Pet Disaster Preparedness & Recovery



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In an emergency, your pets will be even more dependent on you for their safety and well-being. Your family’s disaster plans must include your furry family members too. Learn what to do to keep your beloved pets safe!

This guide is primarily about dogs and cats. For tips on disaster planning for livestock, horses, birds, reptiles, or small animals such as gerbils and hamsters, please visit The Humane Society of the United States or Ready.gov.

Top Tips for Keeping Your Pets Safe During a Disaster

If it’s not safe for you to stay in your home during an emergency, it’s not safe for them either!

Include supplies for your pet in your emergency kit, or assemble an emergency kit for your pet.

Make an evacuation plan for you and your pets. Many hotels and shelters do not accept animal guests, other than service animals.

Keep items in an accessible place and store them in sturdy containers so that they can be carried easily.

 

Your kit should include:

  • Sturdy leashes, harnesses and/or carriers to transport pets safely and ensure that they can’t escape.
  • Food, drinking water, bowls, cat litter/pan and a manual can opener if you pet eats canned food.
  • Medications and copies of medical records stored in a waterproof container.
  • A first aid kit.
  • Current photos of you with your pet(s) in case they get lost. Since many pets look alike, this will help to eliminate mistaken identity and confusion.
  • Information on feeding schedules, medical conditions, behavior problems, and the name and number of your veterinarian in case you have to foster or board your pets.
  • Pet beds and toys, if easily transportable.

Cat looking at snow through window

The best way to protect your household from the effects of a disaster is to have a disaster plan. If you are a pet owner, that plan must include your pets. Being prepared can save their lives.

 

Know a Safe Place to Take Your Pets

If you have to evacuate your home during a disaster, the best way to protect your pets is to evacuate them too. If it’s not safe for you to stay behind then it’s not safe to leave pets behind either.

  • Know which hotels and motels along your evacuation route will accept pets in an emergency. Call ahead for reservations if you know you may need to evacuate. Ask if no pet policies could be waived in an emergency.
  • Most American Red Cross shelters cannot accept pets because of health and safety concerns and other considerations. Service animals that assist people with disabilities are allowed in Red Cross shelters.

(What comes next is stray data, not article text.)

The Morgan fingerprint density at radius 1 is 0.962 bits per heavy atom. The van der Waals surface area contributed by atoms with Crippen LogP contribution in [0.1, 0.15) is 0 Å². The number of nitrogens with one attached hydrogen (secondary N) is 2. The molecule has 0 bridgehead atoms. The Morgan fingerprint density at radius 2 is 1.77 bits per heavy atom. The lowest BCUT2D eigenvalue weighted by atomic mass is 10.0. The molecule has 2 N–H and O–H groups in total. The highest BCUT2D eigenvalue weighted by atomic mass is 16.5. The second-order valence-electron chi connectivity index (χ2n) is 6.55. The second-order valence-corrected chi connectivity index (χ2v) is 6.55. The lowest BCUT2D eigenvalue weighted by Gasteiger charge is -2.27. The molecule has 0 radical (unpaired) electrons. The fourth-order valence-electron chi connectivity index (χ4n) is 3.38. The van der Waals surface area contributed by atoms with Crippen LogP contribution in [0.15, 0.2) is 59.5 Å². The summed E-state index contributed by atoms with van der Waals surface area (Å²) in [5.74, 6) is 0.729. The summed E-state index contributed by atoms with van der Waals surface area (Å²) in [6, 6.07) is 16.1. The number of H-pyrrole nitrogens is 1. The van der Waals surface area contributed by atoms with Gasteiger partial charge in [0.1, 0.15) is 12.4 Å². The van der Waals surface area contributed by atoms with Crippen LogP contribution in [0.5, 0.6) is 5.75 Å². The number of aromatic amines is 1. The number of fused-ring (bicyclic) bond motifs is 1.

• Know which friends, relatives, boarding facilities, animal shelters or veterinarians can care for your animals in an emergency. Prepare a list with phone numbers.
  • Although your animals may be more comfortable together, be prepared to house them separately.
  • Include your pets in evacuation drills so that they become used to entering and traveling in their carriers calmly.
  • Make sure that your pet’s vaccinations are current and that all dogs and cats are wearing collars with securely fastened, up-to-date identification. Many pet shelters require proof of current vaccinations to reduce the spread of disease.
  • Consider having your pet “microchipped” by your veterinarian.
  • Read more about our safety tips for traveling with your pet.

ASPCA pet safety stickerDog looking out car window

Your pet’s behavior may change dramatically after a disaster, becoming aggressive or defensive. Be aware of their well being and protect them from hazards to ensure the safety of other people and animals.

  • Watch your animals closely and keep them under your direct control as fences and gates may have been damaged.
  • Pets may become disoriented, particularly if the disaster has affected scent markers that normally allow them to find their home.
  • Be aware of hazards at nose and paw or hoof level, particularly debris, spilled chemicals, fertilizers and other substances that might not seem to be dangerous to humans.
  • Consult your veterinarian if any behavior problems persist.

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Download your Pet Safety Checklist

Checklists available in multiple languages:

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For original article click here

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